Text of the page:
Boyd also poses solutions, but they are quite basic and lack a deeper explanation and how to go about fixing these issues. For instance, she claims “Rather than assuming that youth have innate technical skills, parents, educators, and policymakers must collectively work to support those who come from different backgrounds and have different experiences (180). She is essentially stating that digital literacy can become a skill much of today’s youth can acquire more easily through the instruction of older authority figures. Boyd also touches on the idea of fixing the digital divide, and how instructors in schools are best fitted for closing this divide. Schools and places of learning are probably the places children can be easily gain exposure to technology and the internet. However, she does not provide specifics or ideas as to how to close this divide through the school system, or how to help schools acquire more technological devices. Boyd’s argument could have been much stronger had she added specifics in regards to eliminating the myths of digital nativity in society as well as closing the digital divide that is present. For instance, in what ways does Boyd think that school systems should implement teaching the skills of identifying fake news or other forms of manipulation present on the internet? Should it be a part of English classes, or should there be a whole separate class related to learning computer programs and acquiring these skills? How can we make sure all schools have the technology needed to perform these tasks? How will some of the less fortunate schools gain the money for that, as well as the electricity costs, plus the costs of downloading programs and installing new software every so often? There are many specific questions that were not answered in Boyd’s solutions that could have mader her argument much stronger. Her lack of detail in her solutions does not make them very convincing. I do, however, agree with Boyd in the notion that today’s youth should be better equipped with digital literacy and knowledge about technology and the internet. Fake news is everywhere and spreading more and more each day, so it is only beneficial that today’s youth be taught how to spot and avoid those websites. I personally was taught about fake news very briefly in school only during my senior year of high school in an elective course. Overall, I had to figure out how to identify false information and inaccurate posts for myself. If schools today offered a course or focused on identifying what is real and what is not in the technological world from a young age, I would be less inclined to believe false information that I see on the internet and social media every single day. Just like many tweens, teens, and young adults today, I have found myself coming across and believing incorrect news stories almost daily. Boyd’s idea that individuals of all ages should have the tools and skills necessary to sort out the truth from the lies on the internet is noted to better help our world today and for future generations. If today’s youth is better equipped with the knowledge needed for these tasks, they will be less inclined to believe and spread any fake news that comes their way, and could potentially help reduce misunderstandings and the great divide our nation is facing.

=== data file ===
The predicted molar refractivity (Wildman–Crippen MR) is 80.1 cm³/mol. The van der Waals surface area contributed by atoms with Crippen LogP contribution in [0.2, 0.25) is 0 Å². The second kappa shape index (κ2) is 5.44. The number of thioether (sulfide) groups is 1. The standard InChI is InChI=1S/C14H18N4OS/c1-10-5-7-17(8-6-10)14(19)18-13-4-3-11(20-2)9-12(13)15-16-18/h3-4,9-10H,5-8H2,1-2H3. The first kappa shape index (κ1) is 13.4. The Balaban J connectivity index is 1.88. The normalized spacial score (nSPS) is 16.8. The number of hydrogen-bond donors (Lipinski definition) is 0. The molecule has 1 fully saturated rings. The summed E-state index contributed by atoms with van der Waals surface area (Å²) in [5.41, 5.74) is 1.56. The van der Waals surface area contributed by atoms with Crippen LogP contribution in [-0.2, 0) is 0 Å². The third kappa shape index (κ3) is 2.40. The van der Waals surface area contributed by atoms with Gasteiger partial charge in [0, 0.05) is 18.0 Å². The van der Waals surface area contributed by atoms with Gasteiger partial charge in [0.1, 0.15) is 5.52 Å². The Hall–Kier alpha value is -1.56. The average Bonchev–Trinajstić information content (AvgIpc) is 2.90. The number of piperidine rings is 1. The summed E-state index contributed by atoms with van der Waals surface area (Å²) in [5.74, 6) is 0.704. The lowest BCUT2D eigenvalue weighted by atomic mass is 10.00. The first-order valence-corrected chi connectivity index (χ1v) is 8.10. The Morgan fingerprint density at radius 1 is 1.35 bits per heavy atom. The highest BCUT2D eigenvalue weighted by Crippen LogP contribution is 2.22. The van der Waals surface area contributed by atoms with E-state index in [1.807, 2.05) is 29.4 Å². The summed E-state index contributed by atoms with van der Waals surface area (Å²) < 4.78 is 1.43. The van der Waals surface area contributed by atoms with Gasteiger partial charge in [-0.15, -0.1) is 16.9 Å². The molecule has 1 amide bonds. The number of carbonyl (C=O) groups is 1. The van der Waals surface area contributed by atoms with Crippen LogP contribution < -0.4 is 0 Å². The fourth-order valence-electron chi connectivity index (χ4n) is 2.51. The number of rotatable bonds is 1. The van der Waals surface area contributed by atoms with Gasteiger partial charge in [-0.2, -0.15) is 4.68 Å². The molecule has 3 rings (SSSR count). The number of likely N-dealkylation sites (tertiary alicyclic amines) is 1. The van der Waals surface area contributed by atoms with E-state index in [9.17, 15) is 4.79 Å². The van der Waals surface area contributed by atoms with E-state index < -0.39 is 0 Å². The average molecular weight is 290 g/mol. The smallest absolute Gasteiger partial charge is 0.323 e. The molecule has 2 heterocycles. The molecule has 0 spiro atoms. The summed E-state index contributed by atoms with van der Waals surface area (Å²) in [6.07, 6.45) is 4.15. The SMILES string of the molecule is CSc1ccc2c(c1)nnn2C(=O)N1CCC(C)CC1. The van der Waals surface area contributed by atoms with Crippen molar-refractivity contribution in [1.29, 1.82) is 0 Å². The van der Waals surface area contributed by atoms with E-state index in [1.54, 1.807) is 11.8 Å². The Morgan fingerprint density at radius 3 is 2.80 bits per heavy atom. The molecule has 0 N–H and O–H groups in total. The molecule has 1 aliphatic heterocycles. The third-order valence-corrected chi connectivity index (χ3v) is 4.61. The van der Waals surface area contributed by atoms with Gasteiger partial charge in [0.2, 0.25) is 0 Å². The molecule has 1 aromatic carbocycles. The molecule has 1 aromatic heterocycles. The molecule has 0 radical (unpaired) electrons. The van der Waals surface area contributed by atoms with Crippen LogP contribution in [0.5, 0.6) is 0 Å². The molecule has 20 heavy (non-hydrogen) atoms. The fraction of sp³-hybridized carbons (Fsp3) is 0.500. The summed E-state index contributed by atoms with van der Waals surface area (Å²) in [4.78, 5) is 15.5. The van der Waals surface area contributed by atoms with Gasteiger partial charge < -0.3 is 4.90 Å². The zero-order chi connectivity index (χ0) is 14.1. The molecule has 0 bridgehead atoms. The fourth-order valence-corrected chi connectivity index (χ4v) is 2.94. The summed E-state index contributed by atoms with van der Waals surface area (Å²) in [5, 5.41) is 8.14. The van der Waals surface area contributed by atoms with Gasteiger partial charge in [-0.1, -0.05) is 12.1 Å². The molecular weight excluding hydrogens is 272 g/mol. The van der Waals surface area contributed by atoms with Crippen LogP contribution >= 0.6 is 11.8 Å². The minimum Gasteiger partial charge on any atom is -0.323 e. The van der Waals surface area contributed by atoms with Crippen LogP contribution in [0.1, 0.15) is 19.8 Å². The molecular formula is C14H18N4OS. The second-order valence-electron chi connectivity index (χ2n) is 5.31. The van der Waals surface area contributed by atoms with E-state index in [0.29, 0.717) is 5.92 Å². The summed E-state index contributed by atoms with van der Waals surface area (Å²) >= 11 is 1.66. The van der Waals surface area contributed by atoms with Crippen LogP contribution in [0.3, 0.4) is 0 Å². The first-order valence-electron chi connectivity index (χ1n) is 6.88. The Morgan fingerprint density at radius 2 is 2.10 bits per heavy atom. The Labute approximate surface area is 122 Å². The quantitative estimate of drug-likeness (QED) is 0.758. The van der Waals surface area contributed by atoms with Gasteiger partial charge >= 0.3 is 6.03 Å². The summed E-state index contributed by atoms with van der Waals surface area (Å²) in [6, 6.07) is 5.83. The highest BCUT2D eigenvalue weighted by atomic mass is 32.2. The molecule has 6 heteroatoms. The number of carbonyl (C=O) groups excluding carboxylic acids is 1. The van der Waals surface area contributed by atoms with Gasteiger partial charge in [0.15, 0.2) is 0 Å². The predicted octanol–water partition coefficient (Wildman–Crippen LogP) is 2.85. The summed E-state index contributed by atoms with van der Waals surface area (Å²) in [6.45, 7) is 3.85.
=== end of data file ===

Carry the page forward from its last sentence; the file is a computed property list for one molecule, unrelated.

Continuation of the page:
In the chapter “Are Today’s Youth Digital Natives?” of her text, Danah Boyd makes valid claims that deserve attention, such as negating the idea that all of today’s youth are digital natives. Boyd’s overarching argument includes that the term “digital natives” masks the lack of in-depth knowledge that teens today actually have, but her solutions relating to solving these social issues such as the digital divide do not serve as helpful or expanding on how to act on fixing these issues. Overall, Boyd portrays a compelling argument that aligns with many in today’s world.
Boyd, Danah. Are Today’s Youth Digital Natives? 2014.
Channel, PBS Idea, director. Do Digital Natives Exist? YouTube, YouTube, 11 Dec. 2013, http://www.youtube.com/watch?v=9WVKBAqjHiE.